Cursing girls

Popcorn amphibian and underpants dwarf

Anyone who curses is quickly seen as badly brought up or aggressive. The children's book “Das verrückte Schimpfwort-ABC” proves that scolding can be something very imaginative: the selection of swear words ranges from “boring pop-bag amphibians” to “bulging-eyed couch pillow devils”. Illustrator Michael Schober, who presented the book on Friday at the first children's and youth book fair in Nordheim (district of Kitzingen), tells in an interview about the pleasure of inventing swear words and gender-specific differences in swearing.Question: What is your favorite word from the "Abuse Words ABC"?

Michael Schober: Intergalactic underwear dwarf. Or the disgruntled grouch mole, he looks a bit like Norbert Blüm.

Do children scold differently today than generations before them did?

Schober: Maybe the ranting has gotten bitter, yes.

Were children more imaginative in the past?

Schober: I think that's taken too far. At readings, I am often amazed at how eloquent some children are or what a great language of form they have when drawing.

Do boys curse differently than girls?

Schober: I can't judge that. I find the difference between urban and rural children more striking. I hold up to 50 readings a year and keep finding that the children from the country or from the small town are more disciplined than those from the big city. Sometimes a rougher wind blows there, also when it comes to swear words.

Would you consider the "Abuse Words ABC" to be educationally valuable?

Schober: No. Of course, many parents are happy when their children scold imaginatively for a change. Developing the terms was quite a tightrope walk. It shouldn't be malicious swear words or fecal language - but not too harmless either. Are words like "pathetic", "scratchy" and "puny" pedagogically valuable? I do not think so. They're just plain fun. And that is also the point of the book. You shouldn't be able to say afterwards: “Man, now I can scold even better”, but rather: “I don't need really rough words to scold”.

For which age group is the book suitable?

Schober: For children from three years. But the book is also very popular with adults. There is a successor, the "ABC of cuddly words", with combinations such as "funny luck hum" or "adorable violet king". Lovers can only buy the "ABC of cuddle words", and when the first fall in love has subsided the "ABC of swearwords" (laughs).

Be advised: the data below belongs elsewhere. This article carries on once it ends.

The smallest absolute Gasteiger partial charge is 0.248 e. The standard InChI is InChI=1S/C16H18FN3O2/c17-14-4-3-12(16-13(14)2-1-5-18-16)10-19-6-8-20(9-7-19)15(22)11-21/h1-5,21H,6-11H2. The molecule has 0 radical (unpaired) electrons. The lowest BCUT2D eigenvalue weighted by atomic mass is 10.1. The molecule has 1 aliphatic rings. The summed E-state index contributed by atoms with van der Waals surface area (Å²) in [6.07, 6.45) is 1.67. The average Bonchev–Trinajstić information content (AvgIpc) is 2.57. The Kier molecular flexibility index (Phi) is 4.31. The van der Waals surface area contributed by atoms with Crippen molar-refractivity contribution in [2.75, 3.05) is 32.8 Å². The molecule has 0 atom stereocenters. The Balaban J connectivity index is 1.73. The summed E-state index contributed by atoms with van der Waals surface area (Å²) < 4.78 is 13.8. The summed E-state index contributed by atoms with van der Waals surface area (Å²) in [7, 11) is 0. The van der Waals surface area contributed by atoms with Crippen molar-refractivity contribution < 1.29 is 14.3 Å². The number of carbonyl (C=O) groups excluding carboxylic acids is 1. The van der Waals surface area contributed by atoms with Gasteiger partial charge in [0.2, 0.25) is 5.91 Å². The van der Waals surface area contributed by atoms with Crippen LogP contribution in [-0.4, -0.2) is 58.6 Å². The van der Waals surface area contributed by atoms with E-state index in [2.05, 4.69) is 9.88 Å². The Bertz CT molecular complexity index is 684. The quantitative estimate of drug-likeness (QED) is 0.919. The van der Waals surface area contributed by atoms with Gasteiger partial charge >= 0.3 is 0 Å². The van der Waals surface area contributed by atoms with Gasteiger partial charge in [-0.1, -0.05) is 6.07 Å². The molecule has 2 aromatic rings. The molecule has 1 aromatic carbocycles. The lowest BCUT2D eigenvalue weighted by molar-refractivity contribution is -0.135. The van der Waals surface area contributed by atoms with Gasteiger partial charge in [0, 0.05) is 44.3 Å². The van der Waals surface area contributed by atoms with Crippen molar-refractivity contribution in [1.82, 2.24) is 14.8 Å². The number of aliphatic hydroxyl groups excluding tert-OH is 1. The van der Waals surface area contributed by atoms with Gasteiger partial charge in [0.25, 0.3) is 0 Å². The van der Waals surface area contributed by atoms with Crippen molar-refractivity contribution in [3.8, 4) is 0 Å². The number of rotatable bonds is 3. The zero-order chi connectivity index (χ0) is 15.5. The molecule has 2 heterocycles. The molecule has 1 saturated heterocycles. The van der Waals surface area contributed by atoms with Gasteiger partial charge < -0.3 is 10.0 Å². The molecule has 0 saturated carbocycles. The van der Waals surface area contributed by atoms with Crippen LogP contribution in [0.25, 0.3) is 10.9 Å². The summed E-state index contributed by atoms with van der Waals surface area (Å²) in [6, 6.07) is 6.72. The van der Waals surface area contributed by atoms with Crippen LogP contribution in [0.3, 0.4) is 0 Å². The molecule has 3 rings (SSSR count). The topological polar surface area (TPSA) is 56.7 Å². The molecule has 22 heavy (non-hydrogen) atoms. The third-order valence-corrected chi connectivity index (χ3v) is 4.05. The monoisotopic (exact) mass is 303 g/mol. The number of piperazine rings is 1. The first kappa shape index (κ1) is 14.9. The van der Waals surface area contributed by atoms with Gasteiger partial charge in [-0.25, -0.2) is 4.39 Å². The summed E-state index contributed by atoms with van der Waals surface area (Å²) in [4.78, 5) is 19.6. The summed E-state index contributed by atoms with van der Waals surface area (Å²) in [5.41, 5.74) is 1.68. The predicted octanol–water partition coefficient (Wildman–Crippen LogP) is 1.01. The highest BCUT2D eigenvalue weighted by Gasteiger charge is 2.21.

Do your children use the dirty dictionary?

Schober: Of course. We like to call ourselves the “shabby underpants bird” or something similar, that has already become established with us.

How did the individual swear words come about?

Schober: Author Regina Schwarz had the idea. It was my job to say whether their swear words could be translated into images. Some were wonderful as words, but could not be represented. Others worked well - the “silly suit monkey” for example. The book is divided into three parts, each part can be opened individually. In the case of the monkey, the upper third shows a monkey with a goofy expression. In the middle you can see a suit, in the lower third the monkey legs. My goal was to be able to guess all the terms separately from one another.

How long did you work on the project?

Schober: The actual working time on the illustrations was about a quarter of a year. Usually someone writes a text that is illustrated and finished. Regina Schwarz, our editor Sabine Frankholz and I worked very closely together on this book and meticulously discussed all the texts and images. A very time consuming business. For the letter W - the "wobbly wobbly worm" - I made 14 sketches until everyone was finally satisfied.

Did you also consult children during the work?

Schober: I discussed the sketches with my sons. My oldest is twelve, the other nine, both of which were quite critical. Regina tested her swear words at readings and read them to children in the neighborhood. It turned out that there are terms that children no longer know today because they are apparently no longer in use. I found it all the nicer to illustrate an almost forgotten word such as “pathetic” in such a way that it really arouses pity.

In the spotlight

Children's and young people's book fair At the first children's and young people's book fair in the Nordheim winegrowers' cooperative (Divino, Landgasse 33), 30 publishers will present 1000 new publications from today, Wednesday, May 28 to Saturday, May 31. On Friday, May 30th (1pm to 3pm) Regina Schwarz and Michael Schober are offering a workshop and a reading on the “Abuse Words ABC”. The organizer of the fair is the German Academy for Children's and Young People's Literature. Information under Tel. (0 93 81) 43 55, Internet:

Topics & Authors